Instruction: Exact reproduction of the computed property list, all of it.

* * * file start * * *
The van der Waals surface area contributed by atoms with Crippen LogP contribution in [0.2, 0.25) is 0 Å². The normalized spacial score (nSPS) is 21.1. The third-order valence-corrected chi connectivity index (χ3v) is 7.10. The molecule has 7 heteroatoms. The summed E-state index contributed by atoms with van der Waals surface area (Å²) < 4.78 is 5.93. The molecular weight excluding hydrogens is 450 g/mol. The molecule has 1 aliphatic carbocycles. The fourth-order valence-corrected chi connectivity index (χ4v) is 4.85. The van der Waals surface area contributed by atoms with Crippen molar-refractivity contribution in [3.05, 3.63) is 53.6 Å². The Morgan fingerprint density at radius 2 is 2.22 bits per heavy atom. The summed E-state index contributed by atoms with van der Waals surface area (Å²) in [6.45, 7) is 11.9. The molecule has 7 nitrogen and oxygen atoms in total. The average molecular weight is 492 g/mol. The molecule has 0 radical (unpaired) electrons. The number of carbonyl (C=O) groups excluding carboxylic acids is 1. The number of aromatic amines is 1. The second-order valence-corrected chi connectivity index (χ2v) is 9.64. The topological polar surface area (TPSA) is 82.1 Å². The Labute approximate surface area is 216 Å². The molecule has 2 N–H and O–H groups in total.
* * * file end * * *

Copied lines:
The van der Waals surface area contributed by atoms with Crippen LogP contribution in [0.2, 0.25) is 0 Å². The normalized spacial score (nSPS) is 21.1. The third-order valence-corrected chi connectivity index (χ3v) is 7.10. The molecule has 7 heteroatoms. The summed E-state index contributed by atoms with van der Waals surface area (Å²) < 4.78 is 5.93. The molecular weight excluding hydrogens is 450 g/mol. The molecule has 1 aliphatic carbocycles. The fourth-order valence-corrected chi connectivity index (χ4v) is 4.85. The van der Waals surface area contributed by atoms with Crippen molar-refractivity contribution in [3.05, 3.63) is 53.6 Å². The Morgan fingerprint density at radius 2 is 2.22 bits per heavy atom. The summed E-state index contributed by atoms with van der Waals surface area (Å²) in [6.45, 7) is 11.9. The molecule has 7 nitrogen and oxygen atoms in total. The average molecular weight is 492 g/mol. The molecule has 0 radical (unpaired) electrons. The number of carbonyl (C=O) groups excluding carboxylic acids is 1. The number of aromatic amines is 1. The second-order valence-corrected chi connectivity index (χ2v) is 9.64. The topological polar surface area (TPSA) is 82.1 Å². The Labute approximate surface area is 216 Å². The molecule has 2 N–H and O–H groups in total.